21 Apr 2023
Seven things you might not know about AML
Every year over 3,000 people in the UK are diagnosed with acute myeloid leukaemia, or AML, but how much do you know about the disease? And what is Leukaemia UK doing about it? 21st April is AML World Awareness Day and we’re joining the global blood cancer community to raise awareness of AML and shine a light on some of the research we’re funding. Research that we hope will accelerate progress in leukaemia treatment and diagnosis and improve the lives of those affected by the disease today and in the future.
1. AML is a cancer of the white blood cells
AML is an type of leukaemia that progresses rapidly, which is why it is called ‘acute’. This also means it usually requires immediate treatment. The word ‘myeloid’ refers to the type of white blood cells affected – the myeloid cells.
AML develops when the bone marrow produces abnormal white blood cells. These cells multiply uncontrollably, preventing the body from producing enough of the healthy blood cells it needs.
2. The signs and symptoms can be ambiguous
Like leukaemia more generally, the signs and symptoms of AML can be similar to those of common conditions, so it can be hard to spot. The common symptoms to look out for can include:
- Bruising or bleeding
- Repeated infections
- Feeling weak or breathless
- Fever or night sweats
- Bone or joint pain
It’s important to know what’s normal for you. If you or a loved one experience one or a combination of these symptoms, it’s always best to ask your GP for a blood test.
3. Survival rates from AML are one of the lowest of any cancer type
Whilst improvements have been made, only 15% of people diagnosed with AML in the UK survive beyond five years. But research brings hope of a future where revolutionary new treatments could help stop AML devastating lives.
Every day, Leukaemia UK is accelerating progress through life-changing research that could hold to key to kinder, more effective treatments for people diagnosed with AML and other types of blood cancer.
4. AML is most common in the over 60s
AML doesn’t discriminate. It affects people of all ages – from babies to grandparents – but it is most common in the over 60s.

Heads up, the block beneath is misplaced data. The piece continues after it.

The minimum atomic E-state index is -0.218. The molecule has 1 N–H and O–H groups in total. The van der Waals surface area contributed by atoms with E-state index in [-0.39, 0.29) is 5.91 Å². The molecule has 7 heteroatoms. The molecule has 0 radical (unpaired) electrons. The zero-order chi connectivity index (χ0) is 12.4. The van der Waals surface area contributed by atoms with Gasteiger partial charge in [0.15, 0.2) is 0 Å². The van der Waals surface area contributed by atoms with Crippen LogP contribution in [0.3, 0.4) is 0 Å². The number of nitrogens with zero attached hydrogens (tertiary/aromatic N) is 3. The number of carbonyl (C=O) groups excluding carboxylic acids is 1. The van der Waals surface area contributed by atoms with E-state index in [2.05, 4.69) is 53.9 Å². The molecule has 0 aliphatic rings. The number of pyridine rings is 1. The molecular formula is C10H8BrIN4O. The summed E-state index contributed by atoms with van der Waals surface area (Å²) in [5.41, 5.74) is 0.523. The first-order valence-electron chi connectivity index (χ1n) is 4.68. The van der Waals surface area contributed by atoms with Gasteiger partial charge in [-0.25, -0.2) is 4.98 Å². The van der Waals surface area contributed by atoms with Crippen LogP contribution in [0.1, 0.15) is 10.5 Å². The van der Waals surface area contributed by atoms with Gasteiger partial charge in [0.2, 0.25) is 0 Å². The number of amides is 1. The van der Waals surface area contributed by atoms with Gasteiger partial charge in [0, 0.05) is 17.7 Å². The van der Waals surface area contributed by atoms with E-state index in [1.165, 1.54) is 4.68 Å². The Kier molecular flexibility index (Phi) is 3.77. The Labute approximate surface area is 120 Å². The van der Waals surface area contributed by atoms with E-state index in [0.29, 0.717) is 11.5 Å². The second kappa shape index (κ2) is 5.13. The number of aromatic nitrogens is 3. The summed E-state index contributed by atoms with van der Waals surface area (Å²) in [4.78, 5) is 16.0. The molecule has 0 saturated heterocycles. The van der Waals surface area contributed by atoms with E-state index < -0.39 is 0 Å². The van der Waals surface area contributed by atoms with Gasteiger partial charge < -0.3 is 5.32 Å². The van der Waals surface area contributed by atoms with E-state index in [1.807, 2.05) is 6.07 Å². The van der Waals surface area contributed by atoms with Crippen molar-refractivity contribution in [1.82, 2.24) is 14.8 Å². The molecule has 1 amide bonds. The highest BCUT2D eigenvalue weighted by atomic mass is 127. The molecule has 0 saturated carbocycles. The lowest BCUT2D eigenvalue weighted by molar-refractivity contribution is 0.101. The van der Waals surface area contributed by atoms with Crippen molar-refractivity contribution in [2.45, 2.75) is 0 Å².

5. AML is more common in men
Around 1,300 females are diagnosed with AML each year in the UK, compared with around 1,700 males.
6. AML is the second most common type of leukaemia to affect children
Although children can be diagnosed with AML, treatment often works well – 5 year survival for children with the disease is now around 70%. Whilst it’s unacceptable that any child develops AML, the numbers are low in comparison to adults – with 77 under 14s diagnosed in the UK versus over 2,300 adults over 60.
7. We’re funding research to help stop AML devastating lives
Important discoveries are happening all the time within leukaemia research and we believe research has the power to stop AML devastating lives.
Leukaemia UK John Goldman Fellow, Dr Konstantinos Tzelepis discovered that a protein we all have in our bodies plays a vital role in AML. In 2021, alongside his research colleagues and collaborators, Dr Tzelepis identified a compound able to block the action of this protein. And in 2022, STORM therapeutics announced that a version of this drug entered clinical trials. It’s hoped the trial will extend to AML patients and if successful, could go on to provide a vital new treatment option for patients.
Leukaemia UK is determined to create change and help more people survive AML through our research. This April, you can support vital research into AML and other blood cancers. Thank you.
24 September 2021
Leading leukaemia charities call on Rishi Sunak not to cut financial lifeline for blood cancer patients
Leukaemia Care, Leukaemia UK and Leukaemia and Lymphoma Northern Ireland, have written to the Chancellor urging him to realise the devastating impact the end of the Coronavirus Job Retention Scheme will have on the clinically extremely vulnerable (CEV).
12 October 2022
“Who’s Cooking Dinner?” makes a spectacular return to The Dorchester
On 10th October 2022, Leukaemia UK’s flagship fundraising event, “Who’s Cooking Dinner?”, returned to The Dorchester Hotel. Above: Fiona Hazell, Leukaemia UK Chief Executive, Iona Beastall and Dr Kostas Tzelepis….
11 February 2022
International Childhood Cancer Day: Dr Samanta Mariani reflects on her research into infant leukaemia
On International Childhood Cancer Day, Dr Samanta Mariani reflects on her research into infant leukaemia, what drives her in her work and her hopes for the future.
13 November 2023
This year’s Olive Boles Innovation Award winner announced
Dr Kevin Rattigan, University of Glasgow, has been selected as this year’s Olive Boles Innovation Award winner – an accolade given to one Leukaemia UK John Goldman Fellow each year….